Pillar characters such as the zany-cum-grumpy scientist Dr Matthews can be caricature like, but there’s hardly room (or time) for subtlety in a production where the audience is always on the move. Despite the dark subject area, there’s a real and quick-witted comedy running throughout this production; maybe it’s propelled by the very real sense of fun, but the jokes are pitched right and consistently return laughter.
For the first few pit stops, the narrative can feel disconnected. While the fragments of story are perfectly digestible as standalone mini-performances, it’s not always obvious how one part connects to the other (it is the overarching premise of the trip to Anomaly 1 which keeps the plot pushing forward). This, perhaps, is a symptom of the fairly large groups the audience moves around in. It can be hard to tell when key statements might have been missed, yet, the immersive nature of Mission Control requires that the cast is always moving. Certainly, actors patiently waiting until the room’s filled out would have ruined the overall effect. Still, for such a pioneering production, it’s far from a deal-breaker.
Moving into the latter half of the performance audience participation gently inclines. Cast members hand out books with folded hand-written letters inside, actors ask questions of the audience – all of this is a slow, but persistent warm up for what’s to be encountered in the car park. A rebel alliance – (oh yes, Star Wars inspiration is in there, too) – has taken over the tarmac. The space is filled with doodled-on vans, bread-making stations, face-painted mimes and even groups of people wiggling their hips while shouting “hula, hula!”. To elicit such animation from the Welsh public on a wet Sunday afternoon is a serious accomplishment, and it’s one for which the energetic cast must be highly commended. With the groups dispersed, some unlucky cast members are given the rather stressful-looking job of coordinating the (suddenly) all-singing, all-dancing audience.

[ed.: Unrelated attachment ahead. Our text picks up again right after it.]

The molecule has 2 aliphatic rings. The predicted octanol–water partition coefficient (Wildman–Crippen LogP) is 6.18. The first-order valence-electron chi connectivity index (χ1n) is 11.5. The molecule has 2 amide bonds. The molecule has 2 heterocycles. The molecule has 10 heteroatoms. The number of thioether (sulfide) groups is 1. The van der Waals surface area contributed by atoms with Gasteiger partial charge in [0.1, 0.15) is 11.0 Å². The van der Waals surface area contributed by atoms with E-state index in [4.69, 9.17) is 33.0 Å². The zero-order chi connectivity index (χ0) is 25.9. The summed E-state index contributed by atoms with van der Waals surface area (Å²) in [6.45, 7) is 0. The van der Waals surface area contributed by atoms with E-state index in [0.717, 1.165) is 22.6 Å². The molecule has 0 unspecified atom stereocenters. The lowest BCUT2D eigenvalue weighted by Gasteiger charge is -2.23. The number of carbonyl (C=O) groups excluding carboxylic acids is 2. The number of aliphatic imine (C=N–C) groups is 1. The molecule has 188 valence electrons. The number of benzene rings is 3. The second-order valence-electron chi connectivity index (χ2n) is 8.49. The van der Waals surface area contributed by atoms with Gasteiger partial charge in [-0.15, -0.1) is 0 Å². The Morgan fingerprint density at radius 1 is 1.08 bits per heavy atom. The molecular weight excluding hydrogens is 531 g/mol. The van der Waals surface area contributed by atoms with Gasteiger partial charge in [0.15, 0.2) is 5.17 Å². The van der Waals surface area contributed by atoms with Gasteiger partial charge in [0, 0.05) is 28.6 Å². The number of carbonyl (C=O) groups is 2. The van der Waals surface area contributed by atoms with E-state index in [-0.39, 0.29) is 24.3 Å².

The plays penultimate stop-off features an unexpected musical and contagious giggles. After all the excitement, humanoid AI Honey reenters the scene. The plot unwinds faster than a yo-yo as we’re suddenly rushed towards the finale. Shuffled into our seats, the mostly empty stadium already seems slightly unsettling – but with silent and immovable figures in space suits, the effect is amplified. The malfunction of human-programmed Honey mirrors the plot of both 2001 and a hundred or more sci-fi stories since. Its final resolution is simple, albeit predictable. With so many threads of narrative hanging loose, all in all, a clear conclusion is probably for the best.
Mission Control offers much to be admired, and even more to be enjoyed. As far as dramatic subtleties go, this may not be the pinnacle, still the production has a big heart and poignant message. It resounds clear and urgent: we have just one planet, we need to look after it. Mission Control also marks yet another promising step from NTW; an ambitious, interesting project with an inclusive and talented cast. People-herding and jumpy plot aside, Mission Control certainly leaves a smile on the face.
Mission Control is a production of Hijinx and National Theatre Wales.
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Caragh Medlicott is a regular contributor to Wales Arts Review.